Flamboyant French businessman Bernard Tapie was yesterday acquitted on charges of defrauding the state of more than 400 million euros ($450 million) with a massive 2008 arbitration award that has also ensnared IMF chief Christine Lagarde.
In its ruling, the Paris criminal court found “nothing in the case that confirmed” the allegation that the arbitration payout was tainted by fraud.
The decision draws a line under a two-decade legal saga that entangled a slew of senior officials, including former president Nicolas Sarkozy and Lagarde, who has just been named the next head of the European Central Bank.
Tapie, a 76-year-old former Socialist minister who rose from humble beginnings to build up a sporting and media empire, was put on trial in March for fraud and misuse of public funds.
“It just proves that you must always, always fight until the very end,” said Tapie.
If found guilty he could have faced a five-year jail term. Currently diagnosed with cancer of the stomach and oesophagus, he was not in court for health reasons.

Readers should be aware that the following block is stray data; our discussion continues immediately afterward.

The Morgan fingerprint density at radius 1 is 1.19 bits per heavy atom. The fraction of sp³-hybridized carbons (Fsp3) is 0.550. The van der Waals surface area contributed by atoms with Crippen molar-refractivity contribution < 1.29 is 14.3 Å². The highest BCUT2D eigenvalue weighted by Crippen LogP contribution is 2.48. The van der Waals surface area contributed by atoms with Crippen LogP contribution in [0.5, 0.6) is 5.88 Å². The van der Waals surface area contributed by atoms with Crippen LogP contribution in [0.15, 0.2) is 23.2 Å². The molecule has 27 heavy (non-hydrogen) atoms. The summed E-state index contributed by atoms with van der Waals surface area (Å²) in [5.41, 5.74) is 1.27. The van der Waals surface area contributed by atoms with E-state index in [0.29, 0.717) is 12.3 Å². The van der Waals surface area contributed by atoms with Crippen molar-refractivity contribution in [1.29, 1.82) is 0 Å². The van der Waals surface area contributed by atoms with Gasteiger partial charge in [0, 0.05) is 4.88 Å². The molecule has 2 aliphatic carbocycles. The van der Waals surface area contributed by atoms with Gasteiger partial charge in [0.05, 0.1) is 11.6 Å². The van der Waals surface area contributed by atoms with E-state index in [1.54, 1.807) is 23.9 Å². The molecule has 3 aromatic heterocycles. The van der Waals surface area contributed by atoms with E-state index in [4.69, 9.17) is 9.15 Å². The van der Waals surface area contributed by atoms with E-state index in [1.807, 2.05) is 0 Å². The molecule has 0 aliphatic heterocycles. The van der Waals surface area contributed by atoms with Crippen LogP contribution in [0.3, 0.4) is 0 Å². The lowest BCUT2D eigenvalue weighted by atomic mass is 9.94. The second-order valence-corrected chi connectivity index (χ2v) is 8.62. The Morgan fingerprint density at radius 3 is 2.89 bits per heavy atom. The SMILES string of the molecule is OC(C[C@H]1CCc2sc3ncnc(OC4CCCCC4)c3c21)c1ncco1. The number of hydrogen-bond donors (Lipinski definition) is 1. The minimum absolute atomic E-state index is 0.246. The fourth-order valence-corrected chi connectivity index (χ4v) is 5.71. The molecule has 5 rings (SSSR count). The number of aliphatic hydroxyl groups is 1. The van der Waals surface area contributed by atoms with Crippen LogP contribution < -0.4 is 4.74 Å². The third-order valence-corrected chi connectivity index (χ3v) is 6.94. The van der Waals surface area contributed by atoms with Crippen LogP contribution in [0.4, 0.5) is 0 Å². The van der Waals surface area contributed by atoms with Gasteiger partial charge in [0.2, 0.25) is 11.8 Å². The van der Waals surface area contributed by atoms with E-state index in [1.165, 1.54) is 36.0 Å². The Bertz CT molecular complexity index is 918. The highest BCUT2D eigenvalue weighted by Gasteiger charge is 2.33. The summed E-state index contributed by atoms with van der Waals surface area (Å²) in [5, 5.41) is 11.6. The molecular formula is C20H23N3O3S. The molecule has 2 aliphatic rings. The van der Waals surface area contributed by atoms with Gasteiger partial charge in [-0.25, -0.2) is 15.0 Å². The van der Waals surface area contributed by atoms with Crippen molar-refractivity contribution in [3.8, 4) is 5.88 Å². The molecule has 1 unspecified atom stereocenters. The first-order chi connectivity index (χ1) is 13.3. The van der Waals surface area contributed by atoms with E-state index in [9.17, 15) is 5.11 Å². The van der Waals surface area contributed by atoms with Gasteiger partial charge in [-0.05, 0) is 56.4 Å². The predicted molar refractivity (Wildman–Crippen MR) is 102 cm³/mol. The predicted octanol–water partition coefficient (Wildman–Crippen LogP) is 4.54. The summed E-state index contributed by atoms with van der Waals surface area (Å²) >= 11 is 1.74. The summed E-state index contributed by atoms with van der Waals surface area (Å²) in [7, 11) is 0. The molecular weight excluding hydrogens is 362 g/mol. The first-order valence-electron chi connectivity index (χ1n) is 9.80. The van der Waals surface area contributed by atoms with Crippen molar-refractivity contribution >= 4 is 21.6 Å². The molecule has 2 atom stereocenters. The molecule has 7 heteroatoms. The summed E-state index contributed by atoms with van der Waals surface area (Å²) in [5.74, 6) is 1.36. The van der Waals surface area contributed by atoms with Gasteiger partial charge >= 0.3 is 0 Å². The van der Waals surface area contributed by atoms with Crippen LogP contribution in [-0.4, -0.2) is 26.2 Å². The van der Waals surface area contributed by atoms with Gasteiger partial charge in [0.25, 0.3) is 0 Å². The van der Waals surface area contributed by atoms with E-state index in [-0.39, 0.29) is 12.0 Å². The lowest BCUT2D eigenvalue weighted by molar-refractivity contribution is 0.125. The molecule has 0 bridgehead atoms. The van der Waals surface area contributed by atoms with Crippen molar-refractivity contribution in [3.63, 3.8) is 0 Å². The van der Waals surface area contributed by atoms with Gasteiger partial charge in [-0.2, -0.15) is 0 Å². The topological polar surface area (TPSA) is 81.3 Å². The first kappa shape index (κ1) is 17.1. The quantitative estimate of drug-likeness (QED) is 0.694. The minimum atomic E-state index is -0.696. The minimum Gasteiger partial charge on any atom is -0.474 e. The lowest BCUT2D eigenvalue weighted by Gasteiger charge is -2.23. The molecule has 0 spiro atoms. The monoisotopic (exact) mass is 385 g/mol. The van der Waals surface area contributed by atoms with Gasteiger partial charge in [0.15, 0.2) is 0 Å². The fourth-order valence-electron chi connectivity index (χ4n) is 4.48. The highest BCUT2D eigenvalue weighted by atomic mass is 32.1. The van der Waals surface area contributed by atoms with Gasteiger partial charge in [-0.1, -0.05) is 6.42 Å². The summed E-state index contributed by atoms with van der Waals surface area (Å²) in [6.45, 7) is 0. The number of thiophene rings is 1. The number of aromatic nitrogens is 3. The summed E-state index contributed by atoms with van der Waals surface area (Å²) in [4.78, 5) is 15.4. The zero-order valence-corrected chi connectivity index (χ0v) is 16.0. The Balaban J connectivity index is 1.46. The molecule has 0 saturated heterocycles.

His lawyer Herve Temime hailed the court for its “exceptionally clear” judgement which he said was “a huge relief”.
The case centred on a payment of 404 million euros ($453 million) that was awarded to him in 2008 by a government arbitration panel.
The panel judged he had been the victim of fraud when he sold his stake in the Adidas sports apparel company in 1993 to state-run French bank Credit Lyonnais, which was found to have undervalued the sportswear brand.
The scale of the damages paid to him sent shockwaves through France, but the ruling was soon tainted by allegations that the panel had been biased in Tapie’s favour amid questions as to why the dispute was settled in arbitration, rather than in court.
Lagarde, who was economy minister at the time, decided not to appeal the ruling -- a decision for which she was later found guilty of negligence by a court that rules on cases of ministerial misconduct.
Lagarde’s handling of the case sparked suspicion that her former boss Sarkozy, whom Tapie had backed for president in 2007, was favourably disposed towards the businessman -- allegations Sarkozy has vehemently denied.